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Chained and Unchanged Elephants

Show simple item record de Zoysa, A. 2016-08-26T09:31:17Z 2016-08-26T09:31:17Z 2016
dc.identifier.citation De Zoysa, A. 2016. Chained and Unchanged Elephants. In: International Conference on Asian Elephants in Culture & Nature, 20th – 21st August 2016, Anura Manatunga, K.A.T. Chamara, Thilina Wickramaarachchi and Harini Navoda de Zoysa (Eds.), (Abstract) p 169, Centre for Asian Studies, University of Kelaniya, Sri Lanka. 180 pp. en_US
dc.identifier.isbn 978-955-4563-85-8
dc.description.abstract The elephant is seen in some mid 18th to 20th century murals as the chief protagonist in Jātakas or as a mode of transport in processions. The caparisoning an elephant usually demonstrates that he is domesticated. The colonial archive of photographs too shows the Sri Lankan elephant in the jungle, being caught in a krall or as a working elephant and finally as a performing elephant in the Dehiwala Zoo and an essential feature in processions. Using examples from temple murals and colonial photographs, this short presentation will demonstrate the “wild elephant” in a process of being domesticated as a tamed “working elephant” and a “temple elephant” or in “Ethnographic Shows” in Europe. The focus of this work in progress is to observe, to what extent the elephant had been chained, when he was brought to public space. Today we observe the multi chained elephants in temple processions, because they have not been domesticated sufficiently. The “tamed’ elephant is forced to perform “acts of worship” to demonstrate his piety. The discussion should lead to questioning the legitimacy of confronting the “semi-tamed” elephant with public space. en_US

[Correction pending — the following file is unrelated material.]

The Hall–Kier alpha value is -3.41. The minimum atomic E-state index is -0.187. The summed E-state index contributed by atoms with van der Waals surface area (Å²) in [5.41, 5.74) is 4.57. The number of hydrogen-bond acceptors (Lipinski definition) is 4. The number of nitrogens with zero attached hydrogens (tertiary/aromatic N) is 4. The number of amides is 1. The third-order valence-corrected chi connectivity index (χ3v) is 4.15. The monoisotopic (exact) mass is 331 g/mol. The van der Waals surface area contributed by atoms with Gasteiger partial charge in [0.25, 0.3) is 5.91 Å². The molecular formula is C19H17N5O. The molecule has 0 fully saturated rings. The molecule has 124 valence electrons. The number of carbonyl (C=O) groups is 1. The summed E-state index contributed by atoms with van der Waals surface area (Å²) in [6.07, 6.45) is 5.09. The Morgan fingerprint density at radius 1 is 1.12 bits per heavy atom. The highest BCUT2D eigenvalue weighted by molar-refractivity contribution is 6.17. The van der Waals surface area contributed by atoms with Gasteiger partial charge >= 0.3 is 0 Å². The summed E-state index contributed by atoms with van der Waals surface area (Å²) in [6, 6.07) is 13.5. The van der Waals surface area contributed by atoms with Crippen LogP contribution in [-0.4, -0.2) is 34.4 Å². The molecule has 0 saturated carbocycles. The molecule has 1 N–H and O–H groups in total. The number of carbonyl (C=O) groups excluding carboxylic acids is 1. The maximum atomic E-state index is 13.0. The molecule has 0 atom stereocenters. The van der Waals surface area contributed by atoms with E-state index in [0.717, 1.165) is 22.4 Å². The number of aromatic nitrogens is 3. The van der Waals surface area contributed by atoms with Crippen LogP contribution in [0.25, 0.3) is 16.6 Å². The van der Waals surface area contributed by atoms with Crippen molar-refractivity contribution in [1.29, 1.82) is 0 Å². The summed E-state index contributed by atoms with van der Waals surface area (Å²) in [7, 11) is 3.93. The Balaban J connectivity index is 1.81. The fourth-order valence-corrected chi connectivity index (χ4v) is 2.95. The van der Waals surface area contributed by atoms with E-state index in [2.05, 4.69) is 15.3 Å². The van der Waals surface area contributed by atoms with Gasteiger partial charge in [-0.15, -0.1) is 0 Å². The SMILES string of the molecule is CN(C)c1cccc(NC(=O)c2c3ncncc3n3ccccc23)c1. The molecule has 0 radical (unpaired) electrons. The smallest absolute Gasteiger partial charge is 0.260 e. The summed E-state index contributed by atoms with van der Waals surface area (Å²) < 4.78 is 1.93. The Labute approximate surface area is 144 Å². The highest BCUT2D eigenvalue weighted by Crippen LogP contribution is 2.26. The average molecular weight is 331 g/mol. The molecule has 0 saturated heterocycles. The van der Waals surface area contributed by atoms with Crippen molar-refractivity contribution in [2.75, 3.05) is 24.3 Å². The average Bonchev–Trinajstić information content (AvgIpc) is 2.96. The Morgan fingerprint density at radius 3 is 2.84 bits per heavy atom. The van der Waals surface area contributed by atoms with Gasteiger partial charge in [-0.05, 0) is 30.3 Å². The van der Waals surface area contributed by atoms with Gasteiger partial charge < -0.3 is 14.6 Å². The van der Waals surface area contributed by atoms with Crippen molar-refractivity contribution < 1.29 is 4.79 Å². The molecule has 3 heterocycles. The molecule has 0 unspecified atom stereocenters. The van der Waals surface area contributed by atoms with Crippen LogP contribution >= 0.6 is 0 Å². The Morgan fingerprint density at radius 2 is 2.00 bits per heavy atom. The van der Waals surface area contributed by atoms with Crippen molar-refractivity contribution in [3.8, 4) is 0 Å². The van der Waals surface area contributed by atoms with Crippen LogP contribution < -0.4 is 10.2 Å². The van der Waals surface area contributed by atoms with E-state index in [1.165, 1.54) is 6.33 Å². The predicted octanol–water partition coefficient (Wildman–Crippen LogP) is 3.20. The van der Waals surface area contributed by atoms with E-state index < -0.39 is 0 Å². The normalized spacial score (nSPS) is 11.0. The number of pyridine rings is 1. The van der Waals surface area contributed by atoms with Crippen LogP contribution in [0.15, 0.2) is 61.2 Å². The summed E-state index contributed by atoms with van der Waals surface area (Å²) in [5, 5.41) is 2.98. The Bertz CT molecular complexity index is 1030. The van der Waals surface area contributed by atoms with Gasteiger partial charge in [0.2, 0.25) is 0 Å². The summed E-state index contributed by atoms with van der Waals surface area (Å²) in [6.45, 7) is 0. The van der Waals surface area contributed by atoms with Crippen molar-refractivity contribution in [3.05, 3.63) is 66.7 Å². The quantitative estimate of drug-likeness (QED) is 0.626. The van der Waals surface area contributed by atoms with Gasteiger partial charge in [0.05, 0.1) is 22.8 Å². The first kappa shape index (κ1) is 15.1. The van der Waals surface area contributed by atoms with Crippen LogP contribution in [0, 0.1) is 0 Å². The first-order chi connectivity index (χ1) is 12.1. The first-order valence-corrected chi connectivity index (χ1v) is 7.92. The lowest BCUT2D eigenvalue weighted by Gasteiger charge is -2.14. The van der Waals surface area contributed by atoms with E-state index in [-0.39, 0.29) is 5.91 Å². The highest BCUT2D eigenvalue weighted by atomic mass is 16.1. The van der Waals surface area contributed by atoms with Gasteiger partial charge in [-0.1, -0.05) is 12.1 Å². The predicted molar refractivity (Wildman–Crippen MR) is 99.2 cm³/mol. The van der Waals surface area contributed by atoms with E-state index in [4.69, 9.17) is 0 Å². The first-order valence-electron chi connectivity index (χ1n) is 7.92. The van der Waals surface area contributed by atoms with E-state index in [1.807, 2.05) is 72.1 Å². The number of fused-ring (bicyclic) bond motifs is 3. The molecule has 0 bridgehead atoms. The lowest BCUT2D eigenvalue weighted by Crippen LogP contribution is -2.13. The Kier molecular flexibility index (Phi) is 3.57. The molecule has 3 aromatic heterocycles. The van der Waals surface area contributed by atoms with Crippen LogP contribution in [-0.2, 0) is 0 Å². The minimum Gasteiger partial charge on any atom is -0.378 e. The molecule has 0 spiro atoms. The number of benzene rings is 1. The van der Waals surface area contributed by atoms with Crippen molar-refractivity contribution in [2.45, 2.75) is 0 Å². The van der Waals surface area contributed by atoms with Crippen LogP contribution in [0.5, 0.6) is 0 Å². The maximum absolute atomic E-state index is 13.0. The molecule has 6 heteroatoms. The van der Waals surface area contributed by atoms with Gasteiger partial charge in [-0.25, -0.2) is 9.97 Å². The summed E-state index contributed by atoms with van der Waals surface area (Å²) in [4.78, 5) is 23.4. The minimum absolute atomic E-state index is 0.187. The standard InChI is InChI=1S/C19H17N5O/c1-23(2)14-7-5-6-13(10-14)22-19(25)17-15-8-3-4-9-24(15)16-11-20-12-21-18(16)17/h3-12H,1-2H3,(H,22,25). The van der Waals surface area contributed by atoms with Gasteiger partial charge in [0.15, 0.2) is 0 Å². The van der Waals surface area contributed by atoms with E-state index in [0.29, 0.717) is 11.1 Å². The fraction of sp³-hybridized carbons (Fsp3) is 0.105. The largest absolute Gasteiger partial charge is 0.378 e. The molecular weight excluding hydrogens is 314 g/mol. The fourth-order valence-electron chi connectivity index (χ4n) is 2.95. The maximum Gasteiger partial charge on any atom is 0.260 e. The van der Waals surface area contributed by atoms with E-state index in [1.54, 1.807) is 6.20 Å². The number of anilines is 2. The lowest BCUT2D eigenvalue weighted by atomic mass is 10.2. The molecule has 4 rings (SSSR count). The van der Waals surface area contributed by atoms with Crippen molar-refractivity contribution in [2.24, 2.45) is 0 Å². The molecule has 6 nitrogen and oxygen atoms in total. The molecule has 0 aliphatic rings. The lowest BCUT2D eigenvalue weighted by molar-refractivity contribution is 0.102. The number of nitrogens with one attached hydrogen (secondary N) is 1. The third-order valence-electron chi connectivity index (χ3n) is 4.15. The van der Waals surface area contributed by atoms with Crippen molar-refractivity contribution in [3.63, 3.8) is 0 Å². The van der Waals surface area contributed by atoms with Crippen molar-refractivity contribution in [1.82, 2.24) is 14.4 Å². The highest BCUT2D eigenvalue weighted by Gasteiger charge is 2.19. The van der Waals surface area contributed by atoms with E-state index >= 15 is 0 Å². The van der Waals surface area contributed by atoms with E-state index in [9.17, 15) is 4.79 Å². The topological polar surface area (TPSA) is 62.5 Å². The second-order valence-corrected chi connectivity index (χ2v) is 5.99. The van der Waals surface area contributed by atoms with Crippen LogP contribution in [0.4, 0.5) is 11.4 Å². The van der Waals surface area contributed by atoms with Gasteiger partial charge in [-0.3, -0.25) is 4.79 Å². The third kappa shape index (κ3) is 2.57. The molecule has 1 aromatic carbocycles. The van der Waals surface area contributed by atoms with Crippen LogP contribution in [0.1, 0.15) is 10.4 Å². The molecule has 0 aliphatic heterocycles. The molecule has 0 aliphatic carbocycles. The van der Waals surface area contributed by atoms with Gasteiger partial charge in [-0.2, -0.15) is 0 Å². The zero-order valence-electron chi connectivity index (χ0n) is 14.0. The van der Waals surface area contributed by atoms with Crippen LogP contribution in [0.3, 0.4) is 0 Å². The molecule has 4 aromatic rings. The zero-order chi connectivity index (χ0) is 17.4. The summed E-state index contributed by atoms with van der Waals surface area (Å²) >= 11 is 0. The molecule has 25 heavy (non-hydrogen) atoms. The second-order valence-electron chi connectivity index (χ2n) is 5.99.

dc.language.iso en en_US
dc.publisher Centre for Asian Studies, University of Kelaniya, Sri Lanka en_US
dc.title Chained and Unchanged Elephants en_US
dc.type Article en_US

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